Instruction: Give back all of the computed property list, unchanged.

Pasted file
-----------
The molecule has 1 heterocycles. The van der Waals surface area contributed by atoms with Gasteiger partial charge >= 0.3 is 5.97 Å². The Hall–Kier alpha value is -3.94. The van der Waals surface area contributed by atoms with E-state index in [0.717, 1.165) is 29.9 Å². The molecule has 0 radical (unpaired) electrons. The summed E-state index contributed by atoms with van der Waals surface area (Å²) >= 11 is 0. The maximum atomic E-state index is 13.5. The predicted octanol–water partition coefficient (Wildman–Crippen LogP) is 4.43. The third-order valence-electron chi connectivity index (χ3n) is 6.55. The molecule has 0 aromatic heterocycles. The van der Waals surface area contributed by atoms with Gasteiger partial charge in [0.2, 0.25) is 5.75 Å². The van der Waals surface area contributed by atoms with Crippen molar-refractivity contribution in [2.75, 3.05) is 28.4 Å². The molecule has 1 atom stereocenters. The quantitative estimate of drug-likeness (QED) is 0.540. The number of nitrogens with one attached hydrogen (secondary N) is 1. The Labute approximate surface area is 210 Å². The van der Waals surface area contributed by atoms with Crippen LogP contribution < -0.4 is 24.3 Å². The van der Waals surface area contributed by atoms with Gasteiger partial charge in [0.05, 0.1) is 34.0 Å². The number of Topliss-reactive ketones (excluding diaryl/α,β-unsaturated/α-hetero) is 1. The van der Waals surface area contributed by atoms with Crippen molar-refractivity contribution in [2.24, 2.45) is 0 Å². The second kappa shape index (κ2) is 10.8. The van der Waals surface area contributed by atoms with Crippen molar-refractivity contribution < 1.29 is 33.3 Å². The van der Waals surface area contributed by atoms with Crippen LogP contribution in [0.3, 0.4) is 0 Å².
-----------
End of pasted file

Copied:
The molecule has 1 heterocycles. The van der Waals surface area contributed by atoms with Gasteiger partial charge >= 0.3 is 5.97 Å². The Hall–Kier alpha value is -3.94. The van der Waals surface area contributed by atoms with E-state index in [0.717, 1.165) is 29.9 Å². The molecule has 0 radical (unpaired) electrons. The summed E-state index contributed by atoms with van der Waals surface area (Å²) >= 11 is 0. The maximum atomic E-state index is 13.5. The predicted octanol–water partition coefficient (Wildman–Crippen LogP) is 4.43. The third-order valence-electron chi connectivity index (χ3n) is 6.55. The molecule has 0 aromatic heterocycles. The van der Waals surface area contributed by atoms with Gasteiger partial charge in [0.2, 0.25) is 5.75 Å². The van der Waals surface area contributed by atoms with Crippen molar-refractivity contribution in [2.75, 3.05) is 28.4 Å². The molecule has 1 atom stereocenters. The quantitative estimate of drug-likeness (QED) is 0.540. The number of nitrogens with one attached hydrogen (secondary N) is 1. The Labute approximate surface area is 210 Å². The van der Waals surface area contributed by atoms with Crippen LogP contribution < -0.4 is 24.3 Å². The van der Waals surface area contributed by atoms with Gasteiger partial charge in [0.05, 0.1) is 34.0 Å². The number of Topliss-reactive ketones (excluding diaryl/α,β-unsaturated/α-hetero) is 1. The van der Waals surface area contributed by atoms with Crippen molar-refractivity contribution in [2.24, 2.45) is 0 Å². The second kappa shape index (κ2) is 10.8. The van der Waals surface area contributed by atoms with Crippen molar-refractivity contribution < 1.29 is 33.3 Å². The van der Waals surface area contributed by atoms with Crippen LogP contribution in [0.3, 0.4) is 0 Å².